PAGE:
European Union – The European Commission has initiated on Monday, June 12, an infringement procedures against Hungary, Poland and Czechia for those countries’ failing to implement the community’s earlier decision on refugee quotas.
EU migration Commissioner Dimitris Avramopoulos told on Tuesday to the press that the Commission was sending an official note to Hungary, Poland and Czechia, signaling the beginning of proceedings related to their refusal of the quota scheme, which aims to dispatch asylum seekers massively arrived in 2015 in the EU among the EU members. The scheme was accepted by a majority of EU Interior ministers back in September 2015, but opposed by Hungary and others.
Austria, which until now has not take part in the relocation scheme, is not on the list for the sanctions, since its government finally agreed to take measures in order to start participating to this relocation program.
Czechia, Hungary and Poland do not accept “blackmail”
Both Polish and Hungarian foreign ministers on Monday refused to link the refugees relocation program with the EU funds.
At a joint press conference following meeting with his Hungarian counterpart Peter Szijjártó, Polish Foreign Minister Witold Waszczykowski said here that “We do not accept a blackmail of financial punishment to those who refuse to take in refugees. These issues cannot be linked.”
Waszczykowski emphasized that refugees relocation program cannot be linked with EU funds as EU funding was regulated by treaties, adding Poland did not consent to being blackmailed by fines or losing EU funds in the refugee issue.
The Hungarian foreign minister also said the European Commission’s allegations were of a political, not legal character” and also gave no consent to blackmail or punishing for not accepting refugees.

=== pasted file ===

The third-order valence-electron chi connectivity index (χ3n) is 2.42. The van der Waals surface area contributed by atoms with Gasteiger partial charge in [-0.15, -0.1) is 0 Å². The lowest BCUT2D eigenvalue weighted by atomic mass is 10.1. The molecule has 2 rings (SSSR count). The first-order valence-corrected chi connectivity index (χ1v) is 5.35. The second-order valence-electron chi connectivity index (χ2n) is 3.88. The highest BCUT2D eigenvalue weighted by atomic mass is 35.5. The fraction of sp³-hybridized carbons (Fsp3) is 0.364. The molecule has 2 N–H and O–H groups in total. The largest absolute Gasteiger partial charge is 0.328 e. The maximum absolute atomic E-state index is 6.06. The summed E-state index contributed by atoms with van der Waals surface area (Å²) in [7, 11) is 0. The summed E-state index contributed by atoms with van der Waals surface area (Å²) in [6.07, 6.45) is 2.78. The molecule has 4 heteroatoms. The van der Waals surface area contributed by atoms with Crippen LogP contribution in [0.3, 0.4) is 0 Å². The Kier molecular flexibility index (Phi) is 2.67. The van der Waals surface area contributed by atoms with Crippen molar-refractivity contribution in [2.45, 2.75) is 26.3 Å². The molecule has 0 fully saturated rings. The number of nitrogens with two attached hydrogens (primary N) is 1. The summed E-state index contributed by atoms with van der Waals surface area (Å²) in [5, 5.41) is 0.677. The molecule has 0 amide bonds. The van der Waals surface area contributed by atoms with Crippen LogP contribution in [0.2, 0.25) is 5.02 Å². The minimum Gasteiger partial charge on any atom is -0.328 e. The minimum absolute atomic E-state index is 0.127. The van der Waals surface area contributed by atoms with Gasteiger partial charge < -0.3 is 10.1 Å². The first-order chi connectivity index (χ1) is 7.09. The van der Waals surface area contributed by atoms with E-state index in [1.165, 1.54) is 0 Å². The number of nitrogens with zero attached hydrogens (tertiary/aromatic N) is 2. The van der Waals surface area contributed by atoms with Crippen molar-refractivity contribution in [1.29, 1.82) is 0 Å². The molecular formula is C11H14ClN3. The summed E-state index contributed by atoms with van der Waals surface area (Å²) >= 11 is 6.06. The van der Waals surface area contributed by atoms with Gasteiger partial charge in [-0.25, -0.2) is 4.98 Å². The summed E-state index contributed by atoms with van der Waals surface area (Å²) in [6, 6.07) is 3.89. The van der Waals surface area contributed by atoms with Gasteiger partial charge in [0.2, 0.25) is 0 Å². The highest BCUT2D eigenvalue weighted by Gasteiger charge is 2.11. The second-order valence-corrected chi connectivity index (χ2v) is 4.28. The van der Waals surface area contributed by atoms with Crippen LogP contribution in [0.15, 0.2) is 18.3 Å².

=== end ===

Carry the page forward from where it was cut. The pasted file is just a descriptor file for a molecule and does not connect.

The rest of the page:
Both the foreign ministers agreed that the EC “goes far beyond its competences”.
In Czechia, Interior minister Chovanec told already in April, that Czechia would rather face sanctions than to be forced to take migrants. He explained that security concerns were the main reason for this decision.
In Poland, Beata Szydło called in front of the parliament to hold on. “We’ll accept no blackmailing from the European Union. We will not take part in the madness of the Brussels’ elites,” she told after the Manchester attack.
Viktor Orbán linked also the responsibility of the EU elites to terrorism, and recently even explained Hungary’s intention to reinforce even more the border fence.
Dimitris Avramopoulos voiced hope that governments of the three countries would review their position and in the end “common sense and a European spirit” will prevail. Avramopoulos said that the community would not leave members on the outskirts of the EU with no assistance, but insisted that each country must participate in the resettlement mechanism. Participation is not a matter of choice but an obligation based on a community decision; EU members must be loyal not only to migrants fleeing from war but to fellow members, too, he said.
For Lajos Kósa, ruling Fidesz group leader, the quota decision “cannot be implemented” due to “a huge number of open issues”. He added that “no European Union member has implemented it”.
Kósa also said that infringement procedures are “an accepted institution” with “several hundred” launched each year, and insisted that the number of such procedures against Hungary did not exceed the European average.
“The procedure will be the same as another time: there will be a debate, going through all stages of the procedure, and in the end – if the case reaches that stage – the European Court will decide,” Kósa said. “If the EU enforced the rules, order would be restored and there would be no migration crisis,” he added.
Once the sanction process initiated, the next step is for the Court of Justice of the European Union to take a decision in this conflict, while it is already working on the challenge of the quotas by Hungary and Slovakia.